The question of how we gain immunity to the novel coronavirus remains a very pressing one, and one to which the answer is still somewhat elusive. Surely, people who defeat the virus must develop some type of antibodies — that’s what defeating the virus means in the first place.
These antibodies also don’t just go away immediately (they might fade after a few months or years, but that’s a different matter). So then why are people testing positive again, days after they were cleared?
South Korea has been wildly hailed as one of the role models in dealing with the novel COVID-19 pandemic. Although it was one of the first countries to report an outbreak, and despite initial uncontrolled spread, South Korea managed to handle the outbreak without imposing draconic measures. Right now, the country doesn’t have a major lockdown, and yet only reports 20-30 new cases every day.
However, a startling number emerged from Korea recently: at least 116 people initially cleared of the new coronavirus had tested positive again.
What this means
First of all, there is a strong case to say that some type of immunity is developed in the vast majority of people. But given the low number of new cases in Korea, 116 reinfections doesn’t sound like a small number at all — unless, it’s not reinfections we’re dealing with.
There are two likely explanations for this (which are not mutually exclusive). The first is that we are simply seeing false positives. No test is perfect, especially for a disease as novel as COVID-19. It could also be that the test is picking up a low amount of virus that is inactive. This is very likely and has been highlighted as a possibility before. However, this does not explain the full picture, as some people who initially test negative start developing visible symptoms and clearly have an ongoing infection.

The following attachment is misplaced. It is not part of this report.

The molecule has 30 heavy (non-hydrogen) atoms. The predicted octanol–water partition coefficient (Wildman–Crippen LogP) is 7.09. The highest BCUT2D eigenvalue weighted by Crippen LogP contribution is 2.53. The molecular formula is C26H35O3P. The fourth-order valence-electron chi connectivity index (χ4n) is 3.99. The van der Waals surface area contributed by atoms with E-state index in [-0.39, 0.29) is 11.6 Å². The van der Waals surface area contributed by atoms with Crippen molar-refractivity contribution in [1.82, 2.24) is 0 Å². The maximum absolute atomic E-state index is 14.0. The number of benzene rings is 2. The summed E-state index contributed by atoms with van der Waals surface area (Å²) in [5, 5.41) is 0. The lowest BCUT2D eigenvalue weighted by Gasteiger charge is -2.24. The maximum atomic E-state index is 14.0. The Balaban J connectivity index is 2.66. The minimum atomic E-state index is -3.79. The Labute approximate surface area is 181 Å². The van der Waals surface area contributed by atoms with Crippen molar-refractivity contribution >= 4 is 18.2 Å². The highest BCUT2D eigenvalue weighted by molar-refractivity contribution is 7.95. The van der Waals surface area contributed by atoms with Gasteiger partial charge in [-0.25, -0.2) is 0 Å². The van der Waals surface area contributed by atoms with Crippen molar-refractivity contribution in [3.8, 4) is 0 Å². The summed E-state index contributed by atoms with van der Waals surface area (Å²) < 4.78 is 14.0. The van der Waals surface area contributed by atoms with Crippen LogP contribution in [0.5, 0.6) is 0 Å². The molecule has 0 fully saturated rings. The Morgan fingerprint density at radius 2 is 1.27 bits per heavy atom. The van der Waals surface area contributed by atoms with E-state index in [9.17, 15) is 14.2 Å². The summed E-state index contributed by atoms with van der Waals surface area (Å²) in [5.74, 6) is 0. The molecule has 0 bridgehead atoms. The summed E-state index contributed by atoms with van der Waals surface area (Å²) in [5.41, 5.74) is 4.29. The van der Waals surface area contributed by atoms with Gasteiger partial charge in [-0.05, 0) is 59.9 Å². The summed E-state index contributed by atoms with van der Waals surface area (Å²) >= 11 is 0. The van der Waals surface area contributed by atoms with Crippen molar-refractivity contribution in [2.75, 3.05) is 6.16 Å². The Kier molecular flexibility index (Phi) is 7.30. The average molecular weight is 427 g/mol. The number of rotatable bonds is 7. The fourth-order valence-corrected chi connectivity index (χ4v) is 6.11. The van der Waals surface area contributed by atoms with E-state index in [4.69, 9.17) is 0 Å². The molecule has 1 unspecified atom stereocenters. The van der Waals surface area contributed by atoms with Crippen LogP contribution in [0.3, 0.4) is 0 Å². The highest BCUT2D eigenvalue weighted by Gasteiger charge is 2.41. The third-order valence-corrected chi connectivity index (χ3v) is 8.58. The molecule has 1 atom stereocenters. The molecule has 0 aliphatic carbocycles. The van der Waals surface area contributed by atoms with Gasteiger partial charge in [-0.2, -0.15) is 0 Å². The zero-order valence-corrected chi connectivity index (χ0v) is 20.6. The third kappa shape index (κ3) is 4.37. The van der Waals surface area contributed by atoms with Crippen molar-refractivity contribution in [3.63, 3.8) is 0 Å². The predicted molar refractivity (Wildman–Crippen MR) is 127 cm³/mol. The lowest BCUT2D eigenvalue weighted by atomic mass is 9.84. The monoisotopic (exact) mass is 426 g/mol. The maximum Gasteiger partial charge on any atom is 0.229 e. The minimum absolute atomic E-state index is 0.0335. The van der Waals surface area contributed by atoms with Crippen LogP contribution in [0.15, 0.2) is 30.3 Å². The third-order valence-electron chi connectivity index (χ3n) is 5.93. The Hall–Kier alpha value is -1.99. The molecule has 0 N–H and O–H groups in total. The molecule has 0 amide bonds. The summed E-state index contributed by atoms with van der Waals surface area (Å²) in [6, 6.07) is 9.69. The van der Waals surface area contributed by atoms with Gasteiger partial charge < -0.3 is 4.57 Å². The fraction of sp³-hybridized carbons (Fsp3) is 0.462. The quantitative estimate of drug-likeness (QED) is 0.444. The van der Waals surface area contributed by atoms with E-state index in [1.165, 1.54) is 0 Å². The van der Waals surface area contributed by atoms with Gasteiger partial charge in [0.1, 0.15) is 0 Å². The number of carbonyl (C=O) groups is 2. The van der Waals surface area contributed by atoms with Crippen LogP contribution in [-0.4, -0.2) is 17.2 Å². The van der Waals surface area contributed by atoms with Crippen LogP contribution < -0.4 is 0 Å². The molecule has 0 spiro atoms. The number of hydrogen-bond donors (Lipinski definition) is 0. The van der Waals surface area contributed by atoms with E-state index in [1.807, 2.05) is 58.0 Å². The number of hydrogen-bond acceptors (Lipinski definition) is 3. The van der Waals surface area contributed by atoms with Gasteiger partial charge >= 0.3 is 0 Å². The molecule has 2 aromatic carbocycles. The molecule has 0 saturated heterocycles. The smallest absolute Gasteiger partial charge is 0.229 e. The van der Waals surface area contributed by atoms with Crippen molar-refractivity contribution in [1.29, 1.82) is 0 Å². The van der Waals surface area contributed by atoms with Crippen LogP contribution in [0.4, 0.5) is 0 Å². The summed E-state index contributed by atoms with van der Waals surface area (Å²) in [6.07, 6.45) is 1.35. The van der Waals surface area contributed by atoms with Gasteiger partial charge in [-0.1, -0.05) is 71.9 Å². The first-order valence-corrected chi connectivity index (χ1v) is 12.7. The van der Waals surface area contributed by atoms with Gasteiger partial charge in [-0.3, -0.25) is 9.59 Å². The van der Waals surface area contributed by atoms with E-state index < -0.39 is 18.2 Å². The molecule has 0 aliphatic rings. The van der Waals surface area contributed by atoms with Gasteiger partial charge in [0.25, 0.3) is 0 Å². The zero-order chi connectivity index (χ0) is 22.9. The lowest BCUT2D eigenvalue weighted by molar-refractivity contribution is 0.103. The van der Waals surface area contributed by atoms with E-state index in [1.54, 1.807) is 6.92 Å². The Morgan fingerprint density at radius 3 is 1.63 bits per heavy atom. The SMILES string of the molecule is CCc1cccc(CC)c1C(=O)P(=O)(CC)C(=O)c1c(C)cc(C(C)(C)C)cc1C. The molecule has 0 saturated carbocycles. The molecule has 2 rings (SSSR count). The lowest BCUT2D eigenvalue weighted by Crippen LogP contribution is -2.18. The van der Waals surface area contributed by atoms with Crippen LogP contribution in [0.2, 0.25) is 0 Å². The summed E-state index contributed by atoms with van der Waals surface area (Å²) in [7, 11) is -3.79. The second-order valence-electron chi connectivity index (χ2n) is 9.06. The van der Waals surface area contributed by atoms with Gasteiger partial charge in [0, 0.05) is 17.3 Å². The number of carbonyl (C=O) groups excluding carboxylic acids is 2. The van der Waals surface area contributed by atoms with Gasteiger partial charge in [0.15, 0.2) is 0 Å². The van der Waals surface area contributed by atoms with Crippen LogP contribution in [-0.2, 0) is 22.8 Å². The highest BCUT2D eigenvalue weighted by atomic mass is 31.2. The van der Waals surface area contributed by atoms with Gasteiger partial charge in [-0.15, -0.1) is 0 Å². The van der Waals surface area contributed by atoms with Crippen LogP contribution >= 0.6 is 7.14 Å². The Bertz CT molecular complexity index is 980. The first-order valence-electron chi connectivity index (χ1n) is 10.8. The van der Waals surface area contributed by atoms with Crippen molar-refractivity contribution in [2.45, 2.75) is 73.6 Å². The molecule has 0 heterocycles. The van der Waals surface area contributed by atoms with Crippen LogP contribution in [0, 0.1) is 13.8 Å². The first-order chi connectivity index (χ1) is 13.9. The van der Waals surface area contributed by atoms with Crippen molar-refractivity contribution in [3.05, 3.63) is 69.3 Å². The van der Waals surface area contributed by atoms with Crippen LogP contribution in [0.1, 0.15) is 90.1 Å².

Which brings us to the second possibility: false negatives. RT-PCR testing is most useful when it is positive, but when it is negative, it doesn’t necessarily mean that the person doesn’t have the disease.
In a brief statement, the World Health Organization has said that they working with Korean experts to get to the bottom of this problem.
“We are aware of these reports of individuals who have tested negative for COVID-19 using PCR (polymerase chain reaction) testing and then after some days testing positive again,” the statement said.
“We are closely liaising with our clinical experts and working hard to get more information on those individual cases. It is important to make sure that when samples are collected for testing on suspected patients, procedures are followed properly . “
Figuring out how immunity for the novel coronavirus works is essential for our long-term strategy against it. Previous research has shown that the virus has a relatively low mutation rate, which could indicate that a vaccine effect would be long-lasting, but this is far from proven at this moment.